Daily Quiz
Independent Dating
and  

By clicking 'Search' you
are agreeing to our
Terms of Use.

Day In a Page

Screwing your way to the top? Good for Lana Del Rey for helping kill that myth

Screwing your way to the top?

Good for Lana Del Rey for helping kill that myth, says Grace Dent
Will the young Britons fighting in Syria be allowed to return home and resume their lives?

Will Britons fighting in Syria be able to resume their lives?

Tony Blair's Terrorism Act 2006 has made it an offence to take part in military action abroad with a "political, ideological, religious or racial motive"
Beyoncé poses as Rosie the Riveter, the wartime poster girl who became a feminist pin-up

Beyoncé poses as Rosie the Riveter

The wartime poster girl became the ultimate American symbol of female empowerment
The quest to find the perfect pair of earphones: Are custom, 3D printed earbuds the solution?

The quest to find the perfect pair of earphones

Earphones don't fit properly, offer mediocre audio quality and can even be painful. So the quest to design the perfect pair is music to Seth Stevenson's ears
US Army's shooting star: Lt-Col Steven Cole is the man Hollywood calls when it wants to borrow a tank or check a military uniform

Meet the US Army's shooting star

Lt-Col Steven Cole is the man Hollywood calls when it wants to borrow a tank or check a military uniform
Climate change threatens to make the antarctic fur seal extinct

Take a good look while you can

How climate change could wipe out this seal
Should emergency hospital weddings be made easier for the terminally ill?

Farewell, my lovely

Should emergency hospital weddings be made easier?
Man Booker Prize 2014 longlist: Crowdfunded novel nominated for first time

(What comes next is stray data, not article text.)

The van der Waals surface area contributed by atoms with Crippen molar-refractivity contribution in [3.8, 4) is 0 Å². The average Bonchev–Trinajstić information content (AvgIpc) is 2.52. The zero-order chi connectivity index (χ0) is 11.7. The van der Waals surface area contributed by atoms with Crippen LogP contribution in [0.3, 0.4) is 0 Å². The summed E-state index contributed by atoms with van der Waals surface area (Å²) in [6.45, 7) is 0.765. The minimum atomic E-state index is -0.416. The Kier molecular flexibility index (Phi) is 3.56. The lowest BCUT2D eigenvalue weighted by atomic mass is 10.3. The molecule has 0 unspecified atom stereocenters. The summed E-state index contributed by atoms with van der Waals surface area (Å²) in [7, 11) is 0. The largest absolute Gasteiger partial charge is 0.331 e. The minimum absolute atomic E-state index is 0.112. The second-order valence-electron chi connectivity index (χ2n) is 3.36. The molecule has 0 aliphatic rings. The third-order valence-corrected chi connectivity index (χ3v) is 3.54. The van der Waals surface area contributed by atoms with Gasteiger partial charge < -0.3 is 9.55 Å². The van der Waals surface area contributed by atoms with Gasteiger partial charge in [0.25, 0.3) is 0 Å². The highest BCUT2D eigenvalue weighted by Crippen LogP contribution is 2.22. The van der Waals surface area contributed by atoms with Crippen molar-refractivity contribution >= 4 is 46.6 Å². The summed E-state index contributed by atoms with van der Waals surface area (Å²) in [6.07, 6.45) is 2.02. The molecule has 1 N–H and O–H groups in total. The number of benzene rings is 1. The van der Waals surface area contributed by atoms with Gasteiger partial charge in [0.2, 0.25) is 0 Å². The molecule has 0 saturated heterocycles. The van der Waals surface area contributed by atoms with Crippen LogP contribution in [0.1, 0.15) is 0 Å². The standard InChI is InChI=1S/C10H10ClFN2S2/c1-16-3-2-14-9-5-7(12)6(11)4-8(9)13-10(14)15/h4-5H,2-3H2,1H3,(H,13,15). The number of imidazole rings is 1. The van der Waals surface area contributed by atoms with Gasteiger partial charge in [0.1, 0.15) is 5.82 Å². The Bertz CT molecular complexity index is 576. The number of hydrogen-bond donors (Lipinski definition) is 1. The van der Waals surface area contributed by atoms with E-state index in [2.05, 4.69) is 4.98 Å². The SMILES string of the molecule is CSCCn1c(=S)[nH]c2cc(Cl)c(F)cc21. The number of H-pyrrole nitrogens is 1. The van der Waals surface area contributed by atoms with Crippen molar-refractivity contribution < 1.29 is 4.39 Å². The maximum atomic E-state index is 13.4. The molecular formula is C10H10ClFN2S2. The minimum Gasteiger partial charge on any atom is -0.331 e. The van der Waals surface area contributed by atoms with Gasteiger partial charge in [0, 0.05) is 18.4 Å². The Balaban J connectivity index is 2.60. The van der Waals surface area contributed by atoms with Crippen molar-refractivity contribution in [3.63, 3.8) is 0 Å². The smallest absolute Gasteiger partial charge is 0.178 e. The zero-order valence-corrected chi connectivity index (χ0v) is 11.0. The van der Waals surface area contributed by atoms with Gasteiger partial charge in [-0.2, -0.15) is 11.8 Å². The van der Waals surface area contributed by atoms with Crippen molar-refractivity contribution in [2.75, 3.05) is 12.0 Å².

Crowdfunded novel nominated for Booker Prize

Paul Kingsnorth's 'The Wake' is in contention for the prestigious award
Vladimir Putin employs a full-time food taster to ensure his meals aren't poisoned

Vladimir Putin employs a full-time food taster

John Walsh salutes those brave souls who have, throughout history, put their knives on the line
Tour de France effect brings Hollywood blockbusters to Yorkshire

Tour de France effect brings Hollywood blockbusters to Yorkshire

A $25m thriller starring Sam Worthington to be made in God's Own Country
Will The Minerva Project - the first 'elite' American university to be launched in a century - change the face of higher learning?

Will The Minerva Project change the face of higher learning?

The university has no lecture halls, no debating societies, no sports teams and no fraternities. Instead, the 33 students who have made the cut at Minerva, will travel the world and change the face of higher learning
The 10 best pedicure products

Feet treat: 10 best pedicure products

Bags packed and all prepped for holidays, but feet in a state? Get them flip-flop-ready with our pick of the items for a DIY treatment
Commonwealth Games 2014: Great Scots! Planes and pipers welcome in Glasgow's Games

Commonwealth Games 2014

Great Scots! Planes and pipers welcome in Glasgow's Games
Jack Pitt-Brooke: Manchester City and Patrick Vieira make the right stand on racism

Jack Pitt-Brooke

Manchester City and Patrick Vieira make the right stand on racism
How Terry Newton tragedy made iron men seek help to tackle their psychological demons

How Newton tragedy made iron men seek help to tackle their psychological demons

Over a hundred rugby league players have contacted clinic to deal with mental challenges of game